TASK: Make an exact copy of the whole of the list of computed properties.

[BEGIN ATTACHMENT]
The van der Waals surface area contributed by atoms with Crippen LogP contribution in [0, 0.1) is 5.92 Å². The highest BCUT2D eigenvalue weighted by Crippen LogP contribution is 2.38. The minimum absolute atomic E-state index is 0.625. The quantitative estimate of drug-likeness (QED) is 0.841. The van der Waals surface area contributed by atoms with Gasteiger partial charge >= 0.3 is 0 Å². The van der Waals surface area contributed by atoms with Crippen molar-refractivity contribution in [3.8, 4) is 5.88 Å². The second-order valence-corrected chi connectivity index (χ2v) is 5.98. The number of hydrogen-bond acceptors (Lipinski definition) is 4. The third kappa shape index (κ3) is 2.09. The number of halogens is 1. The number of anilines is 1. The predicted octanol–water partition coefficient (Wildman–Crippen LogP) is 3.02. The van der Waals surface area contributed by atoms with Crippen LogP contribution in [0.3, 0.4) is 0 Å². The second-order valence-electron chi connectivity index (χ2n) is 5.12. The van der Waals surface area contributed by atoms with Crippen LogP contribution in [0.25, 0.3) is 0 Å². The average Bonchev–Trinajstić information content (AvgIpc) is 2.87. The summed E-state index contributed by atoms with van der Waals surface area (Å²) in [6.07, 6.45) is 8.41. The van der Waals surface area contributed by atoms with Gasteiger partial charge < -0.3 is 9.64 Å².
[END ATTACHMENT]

The van der Waals surface area contributed by atoms with Crippen LogP contribution in [0, 0.1) is 5.92 Å². The highest BCUT2D eigenvalue weighted by Crippen LogP contribution is 2.38. The minimum absolute atomic E-state index is 0.625. The quantitative estimate of drug-likeness (QED) is 0.841. The van der Waals surface area contributed by atoms with Gasteiger partial charge >= 0.3 is 0 Å². The van der Waals surface area contributed by atoms with Crippen molar-refractivity contribution in [3.8, 4) is 5.88 Å². The second-order valence-corrected chi connectivity index (χ2v) is 5.98. The number of hydrogen-bond acceptors (Lipinski definition) is 4. The third kappa shape index (κ3) is 2.09. The number of halogens is 1. The number of anilines is 1. The predicted octanol–water partition coefficient (Wildman–Crippen LogP) is 3.02. The van der Waals surface area contributed by atoms with Crippen LogP contribution in [0.3, 0.4) is 0 Å². The second-order valence-electron chi connectivity index (χ2n) is 5.12. The van der Waals surface area contributed by atoms with Crippen LogP contribution in [0.25, 0.3) is 0 Å². The average Bonchev–Trinajstić information content (AvgIpc) is 2.87. The summed E-state index contributed by atoms with van der Waals surface area (Å²) in [6.07, 6.45) is 8.41. The van der Waals surface area contributed by atoms with Gasteiger partial charge < -0.3 is 9.64 Å².